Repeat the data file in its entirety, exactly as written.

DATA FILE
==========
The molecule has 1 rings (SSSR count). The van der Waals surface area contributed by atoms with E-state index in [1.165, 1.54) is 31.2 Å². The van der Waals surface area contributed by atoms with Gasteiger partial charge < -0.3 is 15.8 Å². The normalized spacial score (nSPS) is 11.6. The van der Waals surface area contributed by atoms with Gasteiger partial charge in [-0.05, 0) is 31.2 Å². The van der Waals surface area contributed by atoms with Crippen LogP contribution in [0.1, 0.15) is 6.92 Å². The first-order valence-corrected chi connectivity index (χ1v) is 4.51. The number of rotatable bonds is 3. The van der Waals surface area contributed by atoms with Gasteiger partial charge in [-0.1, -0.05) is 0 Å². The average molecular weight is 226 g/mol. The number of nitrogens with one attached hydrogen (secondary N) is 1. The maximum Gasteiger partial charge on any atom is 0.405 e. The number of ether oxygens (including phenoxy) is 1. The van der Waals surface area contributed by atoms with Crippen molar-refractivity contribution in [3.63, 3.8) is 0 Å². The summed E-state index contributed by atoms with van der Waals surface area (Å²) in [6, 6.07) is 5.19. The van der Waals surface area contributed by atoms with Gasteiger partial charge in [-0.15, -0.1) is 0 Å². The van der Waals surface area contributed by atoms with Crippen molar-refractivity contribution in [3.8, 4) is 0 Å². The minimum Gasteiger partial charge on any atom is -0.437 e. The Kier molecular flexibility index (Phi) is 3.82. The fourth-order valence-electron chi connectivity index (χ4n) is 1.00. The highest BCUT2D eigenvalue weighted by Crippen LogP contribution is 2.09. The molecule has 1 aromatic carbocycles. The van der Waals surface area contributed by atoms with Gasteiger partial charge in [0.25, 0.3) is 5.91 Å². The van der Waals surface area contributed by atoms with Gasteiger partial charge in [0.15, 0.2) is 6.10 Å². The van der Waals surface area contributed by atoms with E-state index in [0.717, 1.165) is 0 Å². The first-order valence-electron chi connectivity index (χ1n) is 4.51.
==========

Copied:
The molecule has 1 rings (SSSR count). The van der Waals surface area contributed by atoms with E-state index in [1.165, 1.54) is 31.2 Å². The van der Waals surface area contributed by atoms with Gasteiger partial charge < -0.3 is 15.8 Å². The normalized spacial score (nSPS) is 11.6. The van der Waals surface area contributed by atoms with Gasteiger partial charge in [-0.05, 0) is 31.2 Å². The van der Waals surface area contributed by atoms with Crippen LogP contribution in [0.1, 0.15) is 6.92 Å². The first-order valence-corrected chi connectivity index (χ1v) is 4.51. The number of rotatable bonds is 3. The van der Waals surface area contributed by atoms with Gasteiger partial charge in [-0.1, -0.05) is 0 Å². The average molecular weight is 226 g/mol. The number of nitrogens with one attached hydrogen (secondary N) is 1. The maximum Gasteiger partial charge on any atom is 0.405 e. The number of ether oxygens (including phenoxy) is 1. The van der Waals surface area contributed by atoms with Crippen molar-refractivity contribution in [3.63, 3.8) is 0 Å². The summed E-state index contributed by atoms with van der Waals surface area (Å²) in [6, 6.07) is 5.19. The van der Waals surface area contributed by atoms with Gasteiger partial charge in [-0.15, -0.1) is 0 Å². The van der Waals surface area contributed by atoms with Crippen molar-refractivity contribution in [3.8, 4) is 0 Å². The minimum Gasteiger partial charge on any atom is -0.437 e. The Kier molecular flexibility index (Phi) is 3.82. The fourth-order valence-electron chi connectivity index (χ4n) is 1.00. The highest BCUT2D eigenvalue weighted by Crippen LogP contribution is 2.09. The molecule has 1 aromatic carbocycles. The van der Waals surface area contributed by atoms with Gasteiger partial charge in [0.25, 0.3) is 5.91 Å². The van der Waals surface area contributed by atoms with Gasteiger partial charge in [0.15, 0.2) is 6.10 Å². The van der Waals surface area contributed by atoms with E-state index in [0.717, 1.165) is 0 Å². The first-order valence-electron chi connectivity index (χ1n) is 4.51.